In IX v WABE eV; MH Müller Handels GmbH v MJ , the European Court of Justice has held that a prohibition on workers wearing any visible sign of political, philosophical or religious belief in the workplace does not constitute direct religion or belief discrimination under the EU Equal Treatment Framework Directive, provided that the rule is applied in a general and undifferentiated way. The ECJ also held that the indirectly discriminatory effect of such a rule can be justified by an employer’s genuine business need to pursue a policy of political, philosophical and religious neutrality with regard to its customers or users, in order to take account of their legitimate wishes.
IX was employed in Germany by WABE as a special needs carer in a child day care centre. WABE applied a policy of ‘political, philosophical and religious neutrality’, which meant that employees were not permitted to wear any signs of their political, philosophical or religious beliefs visible to parents, children and third parties in the workplace. IX wore an Islamic headscarf to work on a number of occasions and was given warnings and suspended. MJ was employed as a sales assistant and cashier in a store operated by MH in Germany. She refused to comply with MH’s request to remove her Islamic headscarf and was sent home. Both employees brought actions before German courts, which referred questions to the ECJ, asking whether the treatment in both cases constituted direct religion or belief discrimination under the Framework Directive and, in so far as it amounted to prima facie indirect discrimination, whether the treatment could be justified.
The first question for the ECJ to answer in IX’s case was whether a rule prohibiting workers from wearing any visible sign of political, philosophical or religious belief in the workplace constitutes direct discrimination based on religion or belief in relation to workers who observe certain dress codes based on religious beliefs. It noted that, according to its established case law, such a rule does not constitute direct discrimination provided that it covers any manifestation of such beliefs without distinction and treats all workers in the same way. The Court found that, provided that the rule is applied in a general and undifferentiated way, this will not constitute direct discrimination on the grounds of religion or belief. This is so even though such a rule causes particular inconvenience for workers who observe religious precepts requiring certain clothing to be worn.
The Court then moved on to consider whether the indirectly discriminatory effect of the rule in IX’s case could be justified by the employer’s desire to pursue a policy of political, philosophical and religious neutrality with regard to its customers or users, in order to take account of their legitimate wishes. It held that justification for such a policy can only be established if the employer can demonstrate that it has a genuine need for the policy. In establishing such a need, account can be taken of the rights and legitimate wishes of customers or users, such as parents’ right to ensure the education and teaching of their children in accordance with their religious, philosophical and teaching beliefs, or their wish to have their children supervised by persons who do not manifest their religion or belief when they are in contact with the children. The ECJ went on to note two further conditions for objective justification: the rule must be appropriate for the purpose of ensuring that the employer’s policy of neutrality is properly applied, which means that the policy must be pursued in a consistent and systematic manner; and the rule must be limited to what is strictly necessary having regard to the actual scale and severity of the adverse consequences that the employer is seeking to avoid.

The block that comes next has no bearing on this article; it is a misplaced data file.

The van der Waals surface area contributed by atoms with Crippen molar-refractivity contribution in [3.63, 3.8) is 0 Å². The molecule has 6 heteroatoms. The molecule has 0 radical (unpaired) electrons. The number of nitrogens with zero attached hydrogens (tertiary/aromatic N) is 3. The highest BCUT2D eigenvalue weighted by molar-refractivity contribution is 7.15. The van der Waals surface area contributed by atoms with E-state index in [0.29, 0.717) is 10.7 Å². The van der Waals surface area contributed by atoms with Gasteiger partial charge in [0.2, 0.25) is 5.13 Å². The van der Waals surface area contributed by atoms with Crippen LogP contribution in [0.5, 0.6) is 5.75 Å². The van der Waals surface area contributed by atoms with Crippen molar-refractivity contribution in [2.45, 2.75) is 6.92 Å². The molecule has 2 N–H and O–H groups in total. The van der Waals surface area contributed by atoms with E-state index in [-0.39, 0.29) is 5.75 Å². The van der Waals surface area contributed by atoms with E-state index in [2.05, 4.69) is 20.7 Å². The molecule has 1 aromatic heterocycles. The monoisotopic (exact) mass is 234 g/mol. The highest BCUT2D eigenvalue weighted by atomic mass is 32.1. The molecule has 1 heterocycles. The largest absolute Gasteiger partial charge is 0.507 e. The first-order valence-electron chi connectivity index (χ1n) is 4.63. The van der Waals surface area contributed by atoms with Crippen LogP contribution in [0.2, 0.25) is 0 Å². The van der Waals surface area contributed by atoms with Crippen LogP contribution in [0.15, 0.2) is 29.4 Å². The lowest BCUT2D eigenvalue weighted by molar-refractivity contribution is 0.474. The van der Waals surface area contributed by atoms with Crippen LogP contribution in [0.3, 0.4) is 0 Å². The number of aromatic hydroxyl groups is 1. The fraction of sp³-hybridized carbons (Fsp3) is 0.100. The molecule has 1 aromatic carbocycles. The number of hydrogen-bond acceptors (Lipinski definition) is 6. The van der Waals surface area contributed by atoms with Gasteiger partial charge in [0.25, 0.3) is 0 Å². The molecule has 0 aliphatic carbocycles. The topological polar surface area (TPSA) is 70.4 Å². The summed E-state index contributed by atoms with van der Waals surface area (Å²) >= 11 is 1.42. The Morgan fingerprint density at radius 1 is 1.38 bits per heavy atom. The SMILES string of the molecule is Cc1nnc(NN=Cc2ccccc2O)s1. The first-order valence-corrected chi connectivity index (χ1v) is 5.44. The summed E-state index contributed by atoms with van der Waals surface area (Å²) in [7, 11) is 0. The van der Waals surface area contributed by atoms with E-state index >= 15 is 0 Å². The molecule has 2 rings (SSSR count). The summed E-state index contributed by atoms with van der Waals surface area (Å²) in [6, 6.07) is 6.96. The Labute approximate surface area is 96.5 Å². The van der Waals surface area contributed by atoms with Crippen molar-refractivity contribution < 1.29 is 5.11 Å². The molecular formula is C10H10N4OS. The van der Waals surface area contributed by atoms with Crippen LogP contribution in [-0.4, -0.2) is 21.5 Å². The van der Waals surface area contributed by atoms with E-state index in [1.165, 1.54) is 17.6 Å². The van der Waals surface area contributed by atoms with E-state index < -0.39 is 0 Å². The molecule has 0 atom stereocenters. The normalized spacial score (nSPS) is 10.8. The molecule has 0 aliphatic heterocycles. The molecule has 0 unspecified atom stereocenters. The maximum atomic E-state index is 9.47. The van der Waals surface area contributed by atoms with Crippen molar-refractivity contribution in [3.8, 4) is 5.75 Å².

As to MJ’s case, the ECJ had to consider whether a ban on visible signs of political, philosophical or religious beliefs in the workplace, with the aim of ensuring a policy of neutrality within that undertaking, can be justified only if the ban covers all such visible forms of expression or whether it is sufficient that the ban is limited to ‘conspicuous, large-sized’ signs. It took the view that a ban limited to conspicuous, large-sized signs of political, philosophical or religious beliefs would be liable to constitute direct discrimination on the ground of religion or belief, given that it would have a greater effect on people with religious, philosophical or non-denominational beliefs which require the wearing of a large-sized sign, such as a head covering. It therefore concluded that indirect discrimination arising from such a ban can only be justified if the ban extends to all visible forms of expression of political, philosophical or religious beliefs.
Note that, following Brexit, this judgment does not bind courts and tribunals in the UK. However, UK courts and tribunals may ‘have regard’ to it ‘so far as it is relevant to any matter before the court or tribunal’.